RP Tool: Question of the Week
In this semi-regular RPG column I’ll be focusing on practical solutions to common problems, as well as suggestions for enriching the game.
The Question of the Week is, basically, this:
After the session ends, one of the players comes up with a question that reflects something that happened in the session, and emails it to everyone. They all answer it during the week, and at the start of their next session, talk a bit a about it. Supreme joy ensues!
This form of question is a useful tool for almost any party, and indeed, a lot of groups already use it. For those who don’t, here’s a few points you should consider:
- It keeps the players interested between sessions. By answering the question, and reading the answers written by the others, the player immerses themselves back into the game, if only for a moment. They have to think about their character and the world, keeping them interested in the story.
- It gives cohesion, something to talk about. A good question can become a “memorable moment”, like most session are (hopefully) full of – something to provide a talking point for the group. It’s a great topic of conversation for your Whatsapp group.
- It’s a way to explore backstory, enrich your character’s motivation, or show character development. For players who are shy or for those who prefer to emphasize the tactical part of the game during the session, it’s a wonderful opportunity to emphasize some RP elements they don’t get to do around the table.
- It allows the GM to infuse the story with new clues or new interpretations; for example, they can answer in the name of an important NPC, giving a glimpse to their inner world, or write a whole “meanwhile” scene, showing what’s going on somewhere off screen. It’s an interesting way to do some worldbuilding and/or create expectations.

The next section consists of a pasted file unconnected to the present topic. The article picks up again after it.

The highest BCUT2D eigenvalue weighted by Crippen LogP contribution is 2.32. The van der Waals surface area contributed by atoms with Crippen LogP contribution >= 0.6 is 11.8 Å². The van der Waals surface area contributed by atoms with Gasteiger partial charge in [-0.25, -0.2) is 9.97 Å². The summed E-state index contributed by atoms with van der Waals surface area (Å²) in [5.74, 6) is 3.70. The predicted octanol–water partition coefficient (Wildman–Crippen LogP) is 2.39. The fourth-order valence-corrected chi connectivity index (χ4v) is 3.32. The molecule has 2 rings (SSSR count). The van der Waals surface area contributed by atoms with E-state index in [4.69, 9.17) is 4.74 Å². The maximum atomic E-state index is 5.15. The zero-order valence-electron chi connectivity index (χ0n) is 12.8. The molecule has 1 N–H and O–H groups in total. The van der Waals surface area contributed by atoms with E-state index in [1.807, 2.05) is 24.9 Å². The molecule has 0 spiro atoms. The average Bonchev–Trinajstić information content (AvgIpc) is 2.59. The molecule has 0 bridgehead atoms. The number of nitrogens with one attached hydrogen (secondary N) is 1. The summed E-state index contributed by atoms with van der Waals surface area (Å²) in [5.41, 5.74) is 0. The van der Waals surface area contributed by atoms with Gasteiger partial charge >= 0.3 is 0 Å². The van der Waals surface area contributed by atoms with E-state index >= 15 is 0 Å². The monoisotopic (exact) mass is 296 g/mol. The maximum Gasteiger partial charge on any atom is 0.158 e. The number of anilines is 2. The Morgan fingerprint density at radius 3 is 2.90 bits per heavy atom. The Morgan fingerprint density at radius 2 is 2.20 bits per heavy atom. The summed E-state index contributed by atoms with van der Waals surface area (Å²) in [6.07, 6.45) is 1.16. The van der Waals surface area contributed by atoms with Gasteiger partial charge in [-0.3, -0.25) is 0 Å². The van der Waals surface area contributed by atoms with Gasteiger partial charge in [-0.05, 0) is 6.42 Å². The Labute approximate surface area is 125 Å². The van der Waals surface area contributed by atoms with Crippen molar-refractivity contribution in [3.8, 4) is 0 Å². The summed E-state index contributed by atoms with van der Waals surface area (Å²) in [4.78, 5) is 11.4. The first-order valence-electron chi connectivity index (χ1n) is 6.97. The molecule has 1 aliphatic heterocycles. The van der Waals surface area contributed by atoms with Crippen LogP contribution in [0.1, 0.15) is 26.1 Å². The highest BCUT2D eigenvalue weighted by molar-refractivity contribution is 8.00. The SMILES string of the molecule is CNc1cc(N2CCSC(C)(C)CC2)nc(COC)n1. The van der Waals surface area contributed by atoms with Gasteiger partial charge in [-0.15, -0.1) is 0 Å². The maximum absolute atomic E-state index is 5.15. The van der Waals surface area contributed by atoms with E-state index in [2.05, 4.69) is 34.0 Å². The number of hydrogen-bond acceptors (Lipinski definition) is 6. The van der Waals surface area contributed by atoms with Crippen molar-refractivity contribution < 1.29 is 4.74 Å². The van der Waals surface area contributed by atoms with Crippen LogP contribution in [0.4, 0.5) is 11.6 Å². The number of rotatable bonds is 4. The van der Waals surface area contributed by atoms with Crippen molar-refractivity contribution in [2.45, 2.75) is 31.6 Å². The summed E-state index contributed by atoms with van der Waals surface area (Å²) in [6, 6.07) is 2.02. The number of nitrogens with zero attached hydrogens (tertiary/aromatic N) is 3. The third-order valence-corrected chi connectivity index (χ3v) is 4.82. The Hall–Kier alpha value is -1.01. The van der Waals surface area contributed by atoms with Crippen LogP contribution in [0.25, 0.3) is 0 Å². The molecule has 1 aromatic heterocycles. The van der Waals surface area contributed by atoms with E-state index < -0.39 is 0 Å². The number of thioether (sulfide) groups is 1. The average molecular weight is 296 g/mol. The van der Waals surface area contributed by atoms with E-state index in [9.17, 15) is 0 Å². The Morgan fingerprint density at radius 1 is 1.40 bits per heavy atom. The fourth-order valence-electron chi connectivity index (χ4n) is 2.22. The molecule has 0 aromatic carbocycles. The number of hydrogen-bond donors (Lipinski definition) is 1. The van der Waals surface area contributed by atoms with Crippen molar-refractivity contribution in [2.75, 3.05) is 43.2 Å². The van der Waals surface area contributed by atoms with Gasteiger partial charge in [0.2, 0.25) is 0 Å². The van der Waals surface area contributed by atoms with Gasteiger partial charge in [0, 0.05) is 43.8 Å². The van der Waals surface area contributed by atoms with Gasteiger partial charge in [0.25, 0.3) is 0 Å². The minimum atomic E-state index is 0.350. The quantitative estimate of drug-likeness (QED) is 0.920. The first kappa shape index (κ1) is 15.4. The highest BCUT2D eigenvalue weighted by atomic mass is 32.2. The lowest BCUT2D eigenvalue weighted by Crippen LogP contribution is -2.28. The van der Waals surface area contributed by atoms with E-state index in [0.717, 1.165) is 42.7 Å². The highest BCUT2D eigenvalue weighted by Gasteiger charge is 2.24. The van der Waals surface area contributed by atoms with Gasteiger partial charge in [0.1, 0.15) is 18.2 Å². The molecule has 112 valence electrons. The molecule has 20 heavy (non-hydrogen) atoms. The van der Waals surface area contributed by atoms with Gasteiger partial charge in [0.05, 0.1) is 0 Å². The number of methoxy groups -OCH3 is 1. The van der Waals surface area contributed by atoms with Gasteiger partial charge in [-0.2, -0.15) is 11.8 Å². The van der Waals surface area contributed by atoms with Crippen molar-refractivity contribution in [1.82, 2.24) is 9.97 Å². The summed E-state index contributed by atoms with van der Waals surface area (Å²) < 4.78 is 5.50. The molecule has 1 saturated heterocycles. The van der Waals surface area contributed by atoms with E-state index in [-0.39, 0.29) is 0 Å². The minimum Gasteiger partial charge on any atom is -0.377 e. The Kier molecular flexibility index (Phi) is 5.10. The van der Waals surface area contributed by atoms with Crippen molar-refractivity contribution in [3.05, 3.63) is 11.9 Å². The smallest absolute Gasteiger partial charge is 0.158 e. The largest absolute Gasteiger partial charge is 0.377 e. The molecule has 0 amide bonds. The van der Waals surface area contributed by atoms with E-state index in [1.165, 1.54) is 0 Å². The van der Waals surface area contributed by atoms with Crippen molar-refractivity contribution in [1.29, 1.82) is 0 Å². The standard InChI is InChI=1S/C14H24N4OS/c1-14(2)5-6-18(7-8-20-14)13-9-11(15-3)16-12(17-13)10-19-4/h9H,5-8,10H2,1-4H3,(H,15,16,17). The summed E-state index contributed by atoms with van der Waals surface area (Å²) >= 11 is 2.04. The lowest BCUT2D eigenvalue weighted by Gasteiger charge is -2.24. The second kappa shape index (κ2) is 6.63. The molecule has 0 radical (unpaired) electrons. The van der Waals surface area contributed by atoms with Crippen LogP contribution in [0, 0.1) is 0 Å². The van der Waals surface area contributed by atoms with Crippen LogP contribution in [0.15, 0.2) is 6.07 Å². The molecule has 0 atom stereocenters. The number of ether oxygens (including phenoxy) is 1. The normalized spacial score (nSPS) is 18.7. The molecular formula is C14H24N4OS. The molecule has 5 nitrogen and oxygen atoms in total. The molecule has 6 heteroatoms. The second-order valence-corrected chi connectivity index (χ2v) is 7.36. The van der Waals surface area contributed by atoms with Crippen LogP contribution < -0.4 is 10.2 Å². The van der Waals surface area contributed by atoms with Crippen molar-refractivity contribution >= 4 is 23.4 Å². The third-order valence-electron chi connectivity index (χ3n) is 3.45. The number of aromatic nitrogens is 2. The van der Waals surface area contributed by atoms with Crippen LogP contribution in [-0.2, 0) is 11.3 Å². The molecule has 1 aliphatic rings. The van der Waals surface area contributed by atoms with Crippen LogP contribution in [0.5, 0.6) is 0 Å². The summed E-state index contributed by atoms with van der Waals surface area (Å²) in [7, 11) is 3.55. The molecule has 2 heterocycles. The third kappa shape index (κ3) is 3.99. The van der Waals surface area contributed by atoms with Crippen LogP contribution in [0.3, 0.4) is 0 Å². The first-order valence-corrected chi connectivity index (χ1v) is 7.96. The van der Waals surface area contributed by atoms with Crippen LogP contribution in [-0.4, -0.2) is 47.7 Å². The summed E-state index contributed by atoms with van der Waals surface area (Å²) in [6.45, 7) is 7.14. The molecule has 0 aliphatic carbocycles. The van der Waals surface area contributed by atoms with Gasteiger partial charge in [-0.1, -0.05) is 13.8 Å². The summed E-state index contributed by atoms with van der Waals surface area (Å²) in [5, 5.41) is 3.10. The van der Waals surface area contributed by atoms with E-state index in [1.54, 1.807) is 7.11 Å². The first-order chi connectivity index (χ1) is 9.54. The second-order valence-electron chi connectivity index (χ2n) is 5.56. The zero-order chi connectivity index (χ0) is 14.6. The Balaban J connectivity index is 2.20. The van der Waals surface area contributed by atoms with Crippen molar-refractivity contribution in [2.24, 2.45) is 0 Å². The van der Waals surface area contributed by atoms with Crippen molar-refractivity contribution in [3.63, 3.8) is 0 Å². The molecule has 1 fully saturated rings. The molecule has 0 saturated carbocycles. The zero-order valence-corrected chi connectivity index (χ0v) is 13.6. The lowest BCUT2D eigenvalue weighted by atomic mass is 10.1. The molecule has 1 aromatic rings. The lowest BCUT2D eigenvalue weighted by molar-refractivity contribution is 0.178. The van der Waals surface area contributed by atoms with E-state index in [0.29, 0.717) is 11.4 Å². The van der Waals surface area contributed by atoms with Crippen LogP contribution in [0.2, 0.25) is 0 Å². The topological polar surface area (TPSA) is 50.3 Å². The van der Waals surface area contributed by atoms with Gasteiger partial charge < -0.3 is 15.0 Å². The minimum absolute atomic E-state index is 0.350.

- It gives the players a rotating responsibility, or it can be used to give a specific player an ongoing responsibility (The QUESTION MAKER!). Giving players some responsibilities in the game is a great way to keep them engaged, as will be discussed in a future column.
Usually, the GM is responsible for initiating and maintaining the weekly question, but it doesn’t has to be this way. I would recommend having a single responsible player, with the duty (privilege!) sometimes moving between all participants. For example, if a player has a great idea for a question after the last session, they should do the next one (encourage excitement); or you can move the writing duty around, so each player gets a go (getting new view points, keeping things interesting). The GM should participate like everyone else, this should be a group activity.
Here are a few considerations when framing and using the question of the week.
Rewards: The GM can offer some sort of a reward to players who answer the question, for example in the form of an extra Fate point, a Benny (Savage Worlds), or XP (Although I don’t generally recommend using XP; let’s get into it some other time). I personally prefer rewards that are one-time use, the sort of thing that will be used during the next session. You should give a reward in order to encourage the players to sit down and write an answer, so if your party is already naturally disposed to answer the question, you shouldn’t use them (or do give them, but describe them as something extra, “You get this because you guys are cool”). However, note: if you’ll be using them with at least one player, you should use them with all of them.